If you are in the midst of a divorce and have minor children, you may be wondering what type of custody and visitation a court might award. You may be considering an agreement to share joint custody with your soon-to-be ex-spouse. If your spouse does not currently exercise his visitation rights, this could impact the likelihood a judge will order joint custody. This also applies in cases where a parent who has visitation has filed for a modification of custody.
Joint physical custody means that a child will spend approximately equal amounts of time with both parents. In many cases, the child will spend one week with one parent and the next week at the other parent’s house. Some parents exchange the child for visitation in the middle of the week.
Joint legal custody means that both parents must be involved when it comes to making important decisions that affect the child such as anything that involves the child’s healthcare or education. Sharing joint legal custody can be difficult if you have difficulty having a civil discussion with the child’s other parent.
In many cases, one parent has primary or sole custody of a child and the other parent has visitation. Standard visitation typically involves spending time with the child every other weekend and every other holiday. Courts may order supervised visitation in cases where there is evidence to demonstrate that unsupervised visitation would not be in the best interests of the child.
It is also important to understand any previous orders regarding child custody. In many cases, a temporary order is entered at the beginning of a case granting custody to one party and visitation to the other. A final order is entered at the end of the case. The parties may agree on issues such as property division and custody arrangements, or the parties can have a hearing and present evidence about why the court should rule in their favor. A judge must approve any final orders even if the parties agree.
Another common scenario where a parent may petition for joint custody is when a case is reopened and modifications of a prior order are requested. Some parents request a modification of custody when they want to avoid paying child support if a judge has previously awarded sole custody to the other parent.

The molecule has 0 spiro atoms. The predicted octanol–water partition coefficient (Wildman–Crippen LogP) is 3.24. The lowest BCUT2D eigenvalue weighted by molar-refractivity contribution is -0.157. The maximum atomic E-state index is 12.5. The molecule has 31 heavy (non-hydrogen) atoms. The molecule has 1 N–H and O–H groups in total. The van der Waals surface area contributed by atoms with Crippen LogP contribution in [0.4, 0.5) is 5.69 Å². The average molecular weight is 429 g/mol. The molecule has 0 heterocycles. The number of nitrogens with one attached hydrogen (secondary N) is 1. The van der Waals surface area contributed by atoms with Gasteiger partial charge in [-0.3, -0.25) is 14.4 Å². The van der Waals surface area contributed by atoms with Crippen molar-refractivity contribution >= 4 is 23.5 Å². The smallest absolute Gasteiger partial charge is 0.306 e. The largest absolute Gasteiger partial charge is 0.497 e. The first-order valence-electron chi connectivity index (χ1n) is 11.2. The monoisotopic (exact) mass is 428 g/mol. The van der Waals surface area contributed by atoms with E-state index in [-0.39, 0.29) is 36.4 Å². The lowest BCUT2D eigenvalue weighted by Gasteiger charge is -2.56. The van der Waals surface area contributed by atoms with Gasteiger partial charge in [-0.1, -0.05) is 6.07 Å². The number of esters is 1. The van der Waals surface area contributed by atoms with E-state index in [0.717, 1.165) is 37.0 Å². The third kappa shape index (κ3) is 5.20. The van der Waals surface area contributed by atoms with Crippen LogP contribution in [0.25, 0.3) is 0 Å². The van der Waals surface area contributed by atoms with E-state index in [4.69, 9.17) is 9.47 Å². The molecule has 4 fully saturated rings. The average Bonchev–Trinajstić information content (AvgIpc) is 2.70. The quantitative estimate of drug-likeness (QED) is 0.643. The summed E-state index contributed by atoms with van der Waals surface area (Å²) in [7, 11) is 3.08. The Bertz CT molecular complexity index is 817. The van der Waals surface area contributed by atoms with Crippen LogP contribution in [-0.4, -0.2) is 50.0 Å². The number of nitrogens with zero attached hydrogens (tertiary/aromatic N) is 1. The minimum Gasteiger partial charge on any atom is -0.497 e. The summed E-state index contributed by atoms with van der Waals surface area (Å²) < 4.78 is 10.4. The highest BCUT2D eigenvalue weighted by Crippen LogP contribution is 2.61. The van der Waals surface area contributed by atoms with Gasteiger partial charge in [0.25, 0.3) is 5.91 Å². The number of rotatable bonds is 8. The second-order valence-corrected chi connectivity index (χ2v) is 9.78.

During a custody hearing, each parent will be given an opportunity to testify about their relationship with the child. It is a good idea to document any interaction you have with your child’s parent and speak to an attorney about the recording laws in your state. You should also document any information that is relevant to taking care of your child such as taking them to the doctor or attending parent-teacher conferences. You may want to get a calendar to make notes about any scheduled visitation and write down any times when visitation is missed.
Judges make decisions regarding child custody and visitation on the basis of the best interests of the child. A judge will often consider which parent spends the most time with a child when awarding primary custody to one parent and visitation to the other. Many states have enacted legislation that favors an award of joint custody since research suggests that children do best when they spend as much time with each parent as possible. However, most judges recognize that joint custody is unlikely to work when parents cannot get along.
If a parent is not exercising their rights to visitation, a judge is unlikely to order parents to share joint custody since joint custody means that parents would be ordered to share equal parenting responsibilities. Judges recognize that forcing a child to spend time with a parent that is unfamiliar to them when there is not an established relationship is not in the child’s best interests. In cases where a parent who has not had contact with a child previously wants to establish visitation, many judges will order graduated visitation where a child spends a few hours or a day with the parent before the visitation schedule transitions to overnight visitation.
Joint custody works best when both parents get along and are able to discuss important topics like scheduling and religious upbringing without having an argument. Courts may order joint custody when there is sufficient evidence that parents are already sharing parenting responsibilities and are able to communicate well to co-parent their child.
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